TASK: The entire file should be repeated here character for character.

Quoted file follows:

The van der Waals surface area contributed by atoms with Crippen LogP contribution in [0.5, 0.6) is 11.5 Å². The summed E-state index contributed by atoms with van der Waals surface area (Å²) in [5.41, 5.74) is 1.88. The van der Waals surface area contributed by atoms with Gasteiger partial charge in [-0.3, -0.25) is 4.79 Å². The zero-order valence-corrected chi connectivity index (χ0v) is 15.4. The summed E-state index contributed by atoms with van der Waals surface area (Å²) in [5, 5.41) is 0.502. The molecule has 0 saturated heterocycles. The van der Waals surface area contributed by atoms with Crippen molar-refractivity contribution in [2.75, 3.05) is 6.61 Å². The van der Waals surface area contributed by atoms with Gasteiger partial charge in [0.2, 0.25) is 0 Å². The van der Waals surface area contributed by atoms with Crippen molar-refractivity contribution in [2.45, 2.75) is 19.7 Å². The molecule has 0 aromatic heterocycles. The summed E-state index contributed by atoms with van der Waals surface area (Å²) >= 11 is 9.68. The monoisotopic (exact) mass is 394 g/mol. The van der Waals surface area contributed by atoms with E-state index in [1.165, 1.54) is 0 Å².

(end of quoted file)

The van der Waals surface area contributed by atoms with Crippen LogP contribution in [0.5, 0.6) is 11.5 Å². The summed E-state index contributed by atoms with van der Waals surface area (Å²) in [5.41, 5.74) is 1.88. The van der Waals surface area contributed by atoms with Gasteiger partial charge in [-0.3, -0.25) is 4.79 Å². The zero-order valence-corrected chi connectivity index (χ0v) is 15.4. The summed E-state index contributed by atoms with van der Waals surface area (Å²) in [5, 5.41) is 0.502. The molecule has 0 saturated heterocycles. The van der Waals surface area contributed by atoms with Crippen molar-refractivity contribution in [2.75, 3.05) is 6.61 Å². The van der Waals surface area contributed by atoms with Gasteiger partial charge in [0.2, 0.25) is 0 Å². The van der Waals surface area contributed by atoms with Crippen molar-refractivity contribution in [2.45, 2.75) is 19.7 Å². The molecule has 0 aromatic heterocycles. The summed E-state index contributed by atoms with van der Waals surface area (Å²) >= 11 is 9.68. The monoisotopic (exact) mass is 394 g/mol. The van der Waals surface area contributed by atoms with E-state index in [1.165, 1.54) is 0 Å².